We are conservative here in specifying AccessType.READ_WRITE so as to follow the mantra of "do no harm".

So, if you just use @Cacheable you will get a READ_WRITE Cache Region. Safe, but possibly not as performant as you would like.

If you don't like this, then until JPA supports this property (if it ever does - it is an implementation specific feature), then you will need to add the old org.hibernate annotation:
@Cacheable
@org.hibernate.annotations.Cache(usage=CacheConcurrencyStrategy.READ_ONLY)
public class Tutor
{

I guess you may as well remove the javax.persistence.Cachable annotation, it is really redundant.

I can't decide if this is the fault of JPA2 or EhCache/Hibernate. I'm leaning towards the latter - why should we need to configure the Concurrency Strategy through the code when there's a perfectly good place to do it, in the ehcache.xml file. This configures the details of each cache region, why isn't it done in there?

Do feel free to comment and set me straight on anything I've missed or misunderstood!

Thursday, 3 January 2013

Hibernate and JPA Course Progress

This course has now been released (on Feb 14 2013) - full details here
I'm very sorry for the long delay in blog posts - but I've been very busy recording the Hibernate course. I'm glad to report that despite taking a long time (I started in July!), the course is looking great, and getting close to completion (current estimate - end of January).

I've found the big problem with Hibernate is that whilst it's easy enough to get up and running (you can persist your first object in no time), Hibernate is deep. But it's deep in a different way to - say for example - Spring.

With Spring, you can learn the fundamentals and start working on a project. The depth in Spring comes from the fact that it's huge and has many different features. But you don't need to know all these features right away - if you have the fundamentals (mainly Dependency Injection), you can learn the pieces you need as you go along.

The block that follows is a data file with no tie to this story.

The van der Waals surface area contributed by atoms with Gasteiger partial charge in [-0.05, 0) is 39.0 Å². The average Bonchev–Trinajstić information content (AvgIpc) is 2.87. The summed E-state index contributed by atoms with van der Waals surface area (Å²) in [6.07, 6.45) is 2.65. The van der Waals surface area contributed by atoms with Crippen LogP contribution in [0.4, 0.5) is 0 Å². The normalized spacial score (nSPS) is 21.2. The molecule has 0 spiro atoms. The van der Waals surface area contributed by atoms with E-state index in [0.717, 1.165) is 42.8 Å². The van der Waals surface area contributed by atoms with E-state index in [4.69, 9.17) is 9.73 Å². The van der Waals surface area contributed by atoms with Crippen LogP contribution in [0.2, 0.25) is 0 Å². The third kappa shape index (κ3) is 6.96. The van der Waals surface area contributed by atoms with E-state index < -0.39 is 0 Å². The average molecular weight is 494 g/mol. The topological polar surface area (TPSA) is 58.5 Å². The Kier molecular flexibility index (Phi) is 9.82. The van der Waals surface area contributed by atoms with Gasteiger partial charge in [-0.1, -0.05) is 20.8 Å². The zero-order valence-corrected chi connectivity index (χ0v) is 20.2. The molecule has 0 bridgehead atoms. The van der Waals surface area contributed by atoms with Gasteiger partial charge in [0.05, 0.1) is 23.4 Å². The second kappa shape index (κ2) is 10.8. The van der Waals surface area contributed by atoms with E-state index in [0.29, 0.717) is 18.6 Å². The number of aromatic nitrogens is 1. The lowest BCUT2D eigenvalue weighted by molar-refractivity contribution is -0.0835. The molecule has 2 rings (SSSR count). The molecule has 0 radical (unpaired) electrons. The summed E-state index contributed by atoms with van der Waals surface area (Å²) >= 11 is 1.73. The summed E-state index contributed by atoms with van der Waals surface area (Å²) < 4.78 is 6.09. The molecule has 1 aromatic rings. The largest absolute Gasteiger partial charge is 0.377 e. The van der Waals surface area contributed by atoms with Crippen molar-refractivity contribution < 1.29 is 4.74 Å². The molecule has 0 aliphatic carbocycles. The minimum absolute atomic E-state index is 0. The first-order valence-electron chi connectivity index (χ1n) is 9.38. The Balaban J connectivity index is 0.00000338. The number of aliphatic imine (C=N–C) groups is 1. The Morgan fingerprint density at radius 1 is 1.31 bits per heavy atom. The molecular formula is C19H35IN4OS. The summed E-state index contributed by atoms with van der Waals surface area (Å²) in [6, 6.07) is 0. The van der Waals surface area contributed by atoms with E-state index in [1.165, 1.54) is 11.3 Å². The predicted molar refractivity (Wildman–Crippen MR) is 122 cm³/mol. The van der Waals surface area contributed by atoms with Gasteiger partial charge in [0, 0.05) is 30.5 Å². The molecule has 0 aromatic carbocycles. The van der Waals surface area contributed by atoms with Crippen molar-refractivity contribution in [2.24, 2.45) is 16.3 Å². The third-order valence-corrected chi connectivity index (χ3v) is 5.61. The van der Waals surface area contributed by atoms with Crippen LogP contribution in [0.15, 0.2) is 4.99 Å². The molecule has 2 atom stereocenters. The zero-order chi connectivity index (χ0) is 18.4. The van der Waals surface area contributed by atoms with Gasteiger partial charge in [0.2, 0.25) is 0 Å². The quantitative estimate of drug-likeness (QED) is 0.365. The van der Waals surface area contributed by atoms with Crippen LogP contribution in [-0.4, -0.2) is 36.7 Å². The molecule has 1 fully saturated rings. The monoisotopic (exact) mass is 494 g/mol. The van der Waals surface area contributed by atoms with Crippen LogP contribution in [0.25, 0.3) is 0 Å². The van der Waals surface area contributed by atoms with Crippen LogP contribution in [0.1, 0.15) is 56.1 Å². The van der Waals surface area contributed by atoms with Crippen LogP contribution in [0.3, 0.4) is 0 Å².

But with Hibernate, a little knowledge can be dangerous. Sure, you can persist a few objects, but you will soon hit a brick wall. And it's very easy to blame Hibernate for being too complex/too buggy/too random - when it's really a lack of knowledge causing your frustration.

I've been determined that in this course, I will cover everything you need to know to be fully competent in Hibernate, and so I'm not shying away from drilling really quite deep. 

A second problem is that it is easy enough to work with Hibernate when you're opening a session in a simple method, doing a bit of persistence and then closing the session. But real architectures don't do this, so I've recorded a chapter showing how Hibernate works in Web Applications, in JavaEE applications and in Spring Applications.

Yet another difficulty is that we really need to cover BOTH JPA and Hibernate, and that's hard to do without confusing (the major textbook on Hibernate tries to cover both at the same time, and it's a bit of a mess). So my compromise is that we start with classic Hibernate, and fully understand the Session API, and then halfway through the course we switch over to JPA and work exclusively with EntityManager. I hope this approach has worked.

Anyway, I'll get back to it now and I will announce when it's finished. I've still to do some quite hard stuff - Lazy Initialisation and Caching are two big ones that I'm particularly dreading, but the end is in sight. I hope the wait will be worth it!